A similar relation between poem and monument may be observed in some of the poems of Posidippus known on papyrus before the Milan roll came to light. There is at least one case of an epigram independently attested in connection with its inscription on a monument. It derives from the same location at Saqqara, where in the Memphite Serapeum a large archive of papers comprising a temple archive (one them bearing a pair of epigrams by Posidippus) were recovered by archaeologists in the late...

The Editors Toolbox Strategies for Selection and Presentation in the Milan Epigram Papyrus

This study focuses on editorial strategies in the new Posidippus papyrus, and it will be useful before describing those strategies to clarify the term 'editor'. The editor may be distinguished from both the author and the scribe by the tasks he performs, although such a distinction is not always easy to make. After all, the editor of a poetic anthology might be the poet (Callimachus in the Aitia), a poet (Meleager in the Garland), or an anonymous copyist. Nevertheless, simplistically, one can...

Stones And Birdsigns

The first two sections of the Milan papyrus in some ways dominate the book.25 For one thing, together they make up a third of its length. For another, they are the most unusual sections in terms of their subject matter. They are not only unusual as categories of epigram, but unlike some of the other 'odd' sections (lafiariKa, ttttiko) they cannot easily be seen as a specialized subset of a recognizable epigram type (votive, funerary, etc.). This is not to say that these epigrams are completely...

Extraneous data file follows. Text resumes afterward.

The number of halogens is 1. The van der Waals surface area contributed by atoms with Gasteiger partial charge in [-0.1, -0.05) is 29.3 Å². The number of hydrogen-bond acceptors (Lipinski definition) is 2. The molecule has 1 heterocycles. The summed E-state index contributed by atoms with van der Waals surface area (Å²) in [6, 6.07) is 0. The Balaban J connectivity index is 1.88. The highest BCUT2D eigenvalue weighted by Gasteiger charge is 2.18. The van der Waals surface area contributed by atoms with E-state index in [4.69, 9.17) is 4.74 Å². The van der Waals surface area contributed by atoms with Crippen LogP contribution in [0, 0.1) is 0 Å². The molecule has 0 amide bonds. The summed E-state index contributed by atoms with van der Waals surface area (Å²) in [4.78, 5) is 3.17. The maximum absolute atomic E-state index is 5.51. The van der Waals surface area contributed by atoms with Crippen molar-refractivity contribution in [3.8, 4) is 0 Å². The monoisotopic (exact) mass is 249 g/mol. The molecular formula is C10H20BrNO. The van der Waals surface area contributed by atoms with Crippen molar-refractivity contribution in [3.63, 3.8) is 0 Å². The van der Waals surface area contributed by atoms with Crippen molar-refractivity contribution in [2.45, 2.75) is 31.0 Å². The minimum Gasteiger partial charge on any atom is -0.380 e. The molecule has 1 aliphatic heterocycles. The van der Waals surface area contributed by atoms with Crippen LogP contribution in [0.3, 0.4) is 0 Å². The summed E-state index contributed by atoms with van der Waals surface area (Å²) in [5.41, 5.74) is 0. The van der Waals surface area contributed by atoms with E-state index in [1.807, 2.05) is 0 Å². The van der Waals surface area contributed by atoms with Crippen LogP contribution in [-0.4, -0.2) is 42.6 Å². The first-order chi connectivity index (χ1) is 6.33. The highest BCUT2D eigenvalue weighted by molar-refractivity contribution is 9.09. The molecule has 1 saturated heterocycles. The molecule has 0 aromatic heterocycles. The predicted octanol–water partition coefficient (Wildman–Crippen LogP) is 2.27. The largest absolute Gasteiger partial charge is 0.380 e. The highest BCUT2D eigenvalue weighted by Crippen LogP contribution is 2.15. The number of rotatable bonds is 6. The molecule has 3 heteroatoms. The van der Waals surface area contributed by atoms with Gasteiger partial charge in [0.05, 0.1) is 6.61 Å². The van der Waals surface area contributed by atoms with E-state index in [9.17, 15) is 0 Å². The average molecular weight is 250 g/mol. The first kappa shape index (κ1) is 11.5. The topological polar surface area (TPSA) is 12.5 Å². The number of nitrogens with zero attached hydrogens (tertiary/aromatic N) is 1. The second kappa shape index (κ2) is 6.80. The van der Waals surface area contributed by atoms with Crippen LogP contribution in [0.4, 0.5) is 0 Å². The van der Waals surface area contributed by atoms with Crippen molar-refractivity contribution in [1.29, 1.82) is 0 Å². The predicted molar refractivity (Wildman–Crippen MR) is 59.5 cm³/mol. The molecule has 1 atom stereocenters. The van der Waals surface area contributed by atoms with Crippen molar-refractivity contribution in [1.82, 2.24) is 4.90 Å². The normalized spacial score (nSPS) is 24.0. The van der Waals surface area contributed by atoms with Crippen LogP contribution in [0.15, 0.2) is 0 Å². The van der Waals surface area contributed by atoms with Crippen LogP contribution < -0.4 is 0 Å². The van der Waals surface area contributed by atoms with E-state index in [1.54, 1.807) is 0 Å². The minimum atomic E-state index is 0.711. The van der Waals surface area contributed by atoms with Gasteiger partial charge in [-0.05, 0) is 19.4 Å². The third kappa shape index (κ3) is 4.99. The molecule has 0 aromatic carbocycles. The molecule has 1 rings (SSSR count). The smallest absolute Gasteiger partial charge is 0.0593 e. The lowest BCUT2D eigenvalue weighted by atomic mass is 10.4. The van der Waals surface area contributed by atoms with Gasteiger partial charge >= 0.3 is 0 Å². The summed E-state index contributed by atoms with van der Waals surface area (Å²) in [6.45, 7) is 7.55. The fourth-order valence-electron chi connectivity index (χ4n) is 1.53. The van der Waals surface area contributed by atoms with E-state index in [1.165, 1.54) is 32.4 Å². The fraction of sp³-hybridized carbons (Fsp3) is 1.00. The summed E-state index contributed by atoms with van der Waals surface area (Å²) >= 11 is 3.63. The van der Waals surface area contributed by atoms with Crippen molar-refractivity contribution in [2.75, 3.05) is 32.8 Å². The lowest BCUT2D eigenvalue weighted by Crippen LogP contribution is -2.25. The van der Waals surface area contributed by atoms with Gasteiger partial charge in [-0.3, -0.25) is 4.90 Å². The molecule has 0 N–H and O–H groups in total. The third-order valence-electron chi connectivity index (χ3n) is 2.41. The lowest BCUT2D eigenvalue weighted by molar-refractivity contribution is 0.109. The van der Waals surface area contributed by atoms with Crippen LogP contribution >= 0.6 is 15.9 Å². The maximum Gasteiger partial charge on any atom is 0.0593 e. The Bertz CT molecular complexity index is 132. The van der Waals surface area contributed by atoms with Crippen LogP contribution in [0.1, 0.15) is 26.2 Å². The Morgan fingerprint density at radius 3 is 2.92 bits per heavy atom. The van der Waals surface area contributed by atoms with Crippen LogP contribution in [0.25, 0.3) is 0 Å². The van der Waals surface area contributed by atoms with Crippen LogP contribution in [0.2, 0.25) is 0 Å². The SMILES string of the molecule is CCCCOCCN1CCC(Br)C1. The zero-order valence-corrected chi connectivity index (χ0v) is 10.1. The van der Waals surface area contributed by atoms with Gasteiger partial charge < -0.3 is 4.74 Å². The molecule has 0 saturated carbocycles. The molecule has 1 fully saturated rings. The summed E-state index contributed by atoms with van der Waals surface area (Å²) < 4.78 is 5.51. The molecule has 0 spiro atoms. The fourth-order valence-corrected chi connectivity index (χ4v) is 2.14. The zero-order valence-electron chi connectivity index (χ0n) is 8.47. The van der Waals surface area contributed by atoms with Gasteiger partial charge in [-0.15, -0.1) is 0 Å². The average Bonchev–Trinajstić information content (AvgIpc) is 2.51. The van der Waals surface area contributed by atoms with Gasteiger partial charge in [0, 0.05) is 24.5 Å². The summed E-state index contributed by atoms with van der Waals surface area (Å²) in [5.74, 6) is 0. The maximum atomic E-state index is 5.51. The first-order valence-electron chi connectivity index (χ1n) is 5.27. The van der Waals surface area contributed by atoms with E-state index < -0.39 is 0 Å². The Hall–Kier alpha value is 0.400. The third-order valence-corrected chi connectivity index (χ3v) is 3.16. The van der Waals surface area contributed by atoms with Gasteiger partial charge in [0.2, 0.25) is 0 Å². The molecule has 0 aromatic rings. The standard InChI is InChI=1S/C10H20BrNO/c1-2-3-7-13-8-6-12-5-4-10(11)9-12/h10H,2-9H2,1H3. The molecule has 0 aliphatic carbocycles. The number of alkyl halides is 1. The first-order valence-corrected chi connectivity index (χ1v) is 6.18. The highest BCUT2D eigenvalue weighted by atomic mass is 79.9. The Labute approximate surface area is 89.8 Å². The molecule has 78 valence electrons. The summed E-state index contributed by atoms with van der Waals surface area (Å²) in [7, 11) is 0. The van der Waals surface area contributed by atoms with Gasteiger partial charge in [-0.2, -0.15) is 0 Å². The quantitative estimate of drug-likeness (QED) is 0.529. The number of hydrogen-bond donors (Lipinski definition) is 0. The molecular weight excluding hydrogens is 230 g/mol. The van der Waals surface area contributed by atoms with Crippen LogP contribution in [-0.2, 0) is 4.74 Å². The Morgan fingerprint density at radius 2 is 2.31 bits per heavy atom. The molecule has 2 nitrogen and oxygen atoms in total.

Contributors

Colin Austin, a Fellow of the British Academy, is Professor of Greek in the University of Cambridge and a Senior Fellow of Trinity Hall. His early publications include the Erectheus of Euripides (1967), the Aspis and Samia of Menander (1969), and a corpus of all the then-known comic papyri (1973). More recently, he has edited eight volumes of Poetae comici Graeci (with Rudolf Kassel, 1983 2001), a complete Posidippus (with Guido Bastianini, 2002), and a major edition of Aristophanes'...

Posidippus Old And

It is instructive to consider the poems of the Milan roll which do appear in the later tradition. These I call the New Old Posidippus new in that they recently came to light in the Milan roll old in so far as they are transmitted through more standard channels. They form the main basis for authorship of the rest of the epigrams in the Milan roll. These are AB 15 ( GP 20), on an engraved gem, also quoted by Tzetzes (Chil. VII 653 60, who knows at 661 erepa xvpia by Posidippus), and AB 65 ( GP...

Soros Posidippus Epigrams Collection Aristarchus

In the second century bc, in the Fayum region of Egypt, an embalmer chose to reuse as mummy cartonnage a discarded papyrus bookroll. Recovered after more than two millennia and published in 2001, this papyrus (P. Mil. Vogl. VIII 309) contains a collection of about 112 Hellenistic epigrams in approximately 606 verses, apparently all by Posidippus of Pella.1 Although both the beginning and end of the roll are missing, it nevertheless preserves a significant section of an epigram book, copied in...

The Posidippus Papyrus Bookroll and Reader

The Posidippus papyrus is of intense interest in a number of specific respects for the sudden access to the poetic character of an author whose name was well known to us, but whose work was almost entirely lost for the poetry itself, which ranges in quality but has many interesting pieces for illuminating the exact content of an early epigram collection and, lastly, but perhaps most importantly, for what it may tell us about the way that a poetry book was used and put together at this, the time...